(down, foam etc.) Air currents negate the advantages of more than that. So it would seem
the open channels of the one Klymit should be next to the down sleeping bag for max insulation effect.Dec 14, 2011 at 12:48 pm #1812169
Well lets look at your pad setup from an R-value comparison
I normally use a Downmatt 7 Lrg with an R-Value of 5.9 for winter trips with temps down to single digit temps.
Your sleeping pad combos come out at:
GG Thinlight 1/8": 0.45
Neo Air Short: 2.5
TOTAL R-Value: 4.25
Personally I think that even with 'loft pockets' of the Klymit that pad combination would be too cold for me.Dec 14, 2011 at 12:51 pm #1812172
Probably correct, and I also read that just adding up R values doesn't exactly pan out to a total R value. Will have to think a bit on this one.Dec 14, 2011 at 1:14 pm #1812186
I have used a doubled pad system which totaled thickness is 3/4 to 1" of full length closed cell foam for winter use for years and found it fine. I tend to sleep cold too. This would have an R value of 4 according to what I have been told. If you truly have an equivalent amount of insulating power to that of an inch of closed cell foam, my experience says you will be good to go (if this R value stuff really works like that).Dec 14, 2011 at 1:38 pm #1812196
What temperatures where you using two 1" closed cell foam pads?
Also the type of pads you're using can have a big effect on the R-value.
Standard blue closed cell foam pads have an r-value of approximately 3.4 per inch so your system would have an r-value of 6.8.
I'm willing to bet that your r-value of two closed cell foam pads where between 5.5 and 6.8, not 4.0Dec 14, 2011 at 3:16 pm #1812238
I see the confusion. I use two 1/2" pads, not 2 1 inch pads.
Average temps run -10 to +5 f. If it gets colder than that, its time for a snow cave.
Various pads, a pair of the 3/8" common blue foam ones the most. Current combination is one eva and one plastazote total thickness 1". Ratings for R value per manufacturer are an R factor or 4 for 1 inch.Dec 16, 2011 at 6:26 am #1812745
Ah! Thanks for clearing that up David!
All I can say is BRRRRRRR! That pad combination wouldn't work for me but then again I probably weigh a good deal more than you and compress my sleeping pad(s) more than most. ;)Dec 21, 2011 at 7:08 am #1814579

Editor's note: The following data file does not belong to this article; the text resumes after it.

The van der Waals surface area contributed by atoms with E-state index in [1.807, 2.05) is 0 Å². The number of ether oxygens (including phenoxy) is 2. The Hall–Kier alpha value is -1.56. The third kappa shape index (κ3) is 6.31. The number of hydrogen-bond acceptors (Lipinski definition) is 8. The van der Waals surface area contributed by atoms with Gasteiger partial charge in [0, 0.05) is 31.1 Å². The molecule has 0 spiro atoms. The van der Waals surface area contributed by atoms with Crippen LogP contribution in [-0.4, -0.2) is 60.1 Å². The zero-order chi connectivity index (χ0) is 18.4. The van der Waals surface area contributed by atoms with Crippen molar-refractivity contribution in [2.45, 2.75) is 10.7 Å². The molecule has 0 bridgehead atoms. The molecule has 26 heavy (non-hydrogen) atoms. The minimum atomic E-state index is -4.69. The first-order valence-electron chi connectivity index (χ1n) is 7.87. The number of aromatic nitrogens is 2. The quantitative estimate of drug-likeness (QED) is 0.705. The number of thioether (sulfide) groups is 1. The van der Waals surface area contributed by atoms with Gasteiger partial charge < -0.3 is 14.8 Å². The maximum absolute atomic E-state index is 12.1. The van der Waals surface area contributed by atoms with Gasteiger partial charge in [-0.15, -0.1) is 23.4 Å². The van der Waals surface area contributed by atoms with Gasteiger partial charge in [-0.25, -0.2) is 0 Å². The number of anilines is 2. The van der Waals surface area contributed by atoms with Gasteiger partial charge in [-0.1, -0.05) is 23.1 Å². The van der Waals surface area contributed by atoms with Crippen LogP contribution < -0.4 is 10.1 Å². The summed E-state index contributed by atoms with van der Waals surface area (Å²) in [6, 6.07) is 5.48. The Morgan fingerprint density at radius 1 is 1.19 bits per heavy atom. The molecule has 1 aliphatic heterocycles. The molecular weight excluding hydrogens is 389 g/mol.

I tried the combo of the NeoAir Short, Klymit X Frame Inertia full length, and GG 1/8th in Thinlight pad.
I first tried (from bottom to top) the NeoAir, Thinlight, then my roomy Marmot Helium (16F), Klymit X Frame Inertia inside it, then the JRB Sierra Stealth quilt on top of the X Frame, but still inside the Marmot Helium:
Here it is with me inside it:
This setup left a gap in the drop off from the Klymit X Frame Inertia to the NeoAir, but the sleeping bag/quilt lofted nicely to fill most of the gap, but the gap still worries me. Other concerns: 1) there isn't much room for my size 11 feet (wearing athletic ankle socks) in there with all the other stuff crammed in there. 2) With the Klymit X Frame inside the Marmot Helium, the head enclosure is weird with the rigid mat in there. I will have a down balaclava with me for around camp and I can easily wear it, but with the pad in there it just doesn't enclose as well.
Secondly I tried (from bottom to top) the GG Thinlight 1/8th in pad, Klymit X Frame Inertia, NeoAir short:
This gave my feet more room inside the bag/quilt (I also have to consider I'll have down socks on) and I think this is the setup I need to go with with for risk of uncomfy feet (lack of room and cold from compressing down near them). Only question is, should I put the GG 1/8th in pad on top of the X Frame Inertia (what I would do with a conventional inflatable pad) or below it (to allow the sleeping bag to loft into the X Frame Inertia's holes)?Feb 29, 2012 at 12:54 pm #1846852